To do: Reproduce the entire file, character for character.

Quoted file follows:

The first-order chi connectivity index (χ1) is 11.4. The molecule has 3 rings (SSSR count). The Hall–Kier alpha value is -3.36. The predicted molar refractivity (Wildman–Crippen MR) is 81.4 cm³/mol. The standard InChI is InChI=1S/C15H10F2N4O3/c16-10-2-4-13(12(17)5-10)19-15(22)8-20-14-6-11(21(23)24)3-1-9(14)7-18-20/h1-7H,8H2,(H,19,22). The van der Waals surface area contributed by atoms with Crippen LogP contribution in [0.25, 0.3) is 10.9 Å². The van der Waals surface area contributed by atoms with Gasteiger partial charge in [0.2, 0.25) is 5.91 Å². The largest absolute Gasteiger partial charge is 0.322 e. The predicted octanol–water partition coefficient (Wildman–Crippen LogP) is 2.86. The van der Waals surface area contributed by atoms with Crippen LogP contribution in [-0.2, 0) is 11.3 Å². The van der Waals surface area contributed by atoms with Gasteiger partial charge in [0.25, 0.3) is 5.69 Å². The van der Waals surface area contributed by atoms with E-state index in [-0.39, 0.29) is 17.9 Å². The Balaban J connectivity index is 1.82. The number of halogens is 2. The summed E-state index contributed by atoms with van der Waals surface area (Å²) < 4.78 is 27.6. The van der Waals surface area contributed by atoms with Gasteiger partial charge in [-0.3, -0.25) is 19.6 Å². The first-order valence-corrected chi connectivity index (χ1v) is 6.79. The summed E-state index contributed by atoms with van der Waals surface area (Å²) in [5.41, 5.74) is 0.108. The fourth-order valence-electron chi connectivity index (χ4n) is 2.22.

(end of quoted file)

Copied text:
The first-order chi connectivity index (χ1) is 11.4. The molecule has 3 rings (SSSR count). The Hall–Kier alpha value is -3.36. The predicted molar refractivity (Wildman–Crippen MR) is 81.4 cm³/mol. The standard InChI is InChI=1S/C15H10F2N4O3/c16-10-2-4-13(12(17)5-10)19-15(22)8-20-14-6-11(21(23)24)3-1-9(14)7-18-20/h1-7H,8H2,(H,19,22). The van der Waals surface area contributed by atoms with Crippen LogP contribution in [0.25, 0.3) is 10.9 Å². The van der Waals surface area contributed by atoms with Gasteiger partial charge in [0.2, 0.25) is 5.91 Å². The largest absolute Gasteiger partial charge is 0.322 e. The predicted octanol–water partition coefficient (Wildman–Crippen LogP) is 2.86. The van der Waals surface area contributed by atoms with Crippen LogP contribution in [-0.2, 0) is 11.3 Å². The van der Waals surface area contributed by atoms with Gasteiger partial charge in [0.25, 0.3) is 5.69 Å². The van der Waals surface area contributed by atoms with E-state index in [-0.39, 0.29) is 17.9 Å². The Balaban J connectivity index is 1.82. The number of halogens is 2. The summed E-state index contributed by atoms with van der Waals surface area (Å²) < 4.78 is 27.6. The van der Waals surface area contributed by atoms with Gasteiger partial charge in [-0.3, -0.25) is 19.6 Å². The first-order valence-corrected chi connectivity index (χ1v) is 6.79. The summed E-state index contributed by atoms with van der Waals surface area (Å²) in [5.41, 5.74) is 0.108. The fourth-order valence-electron chi connectivity index (χ4n) is 2.22.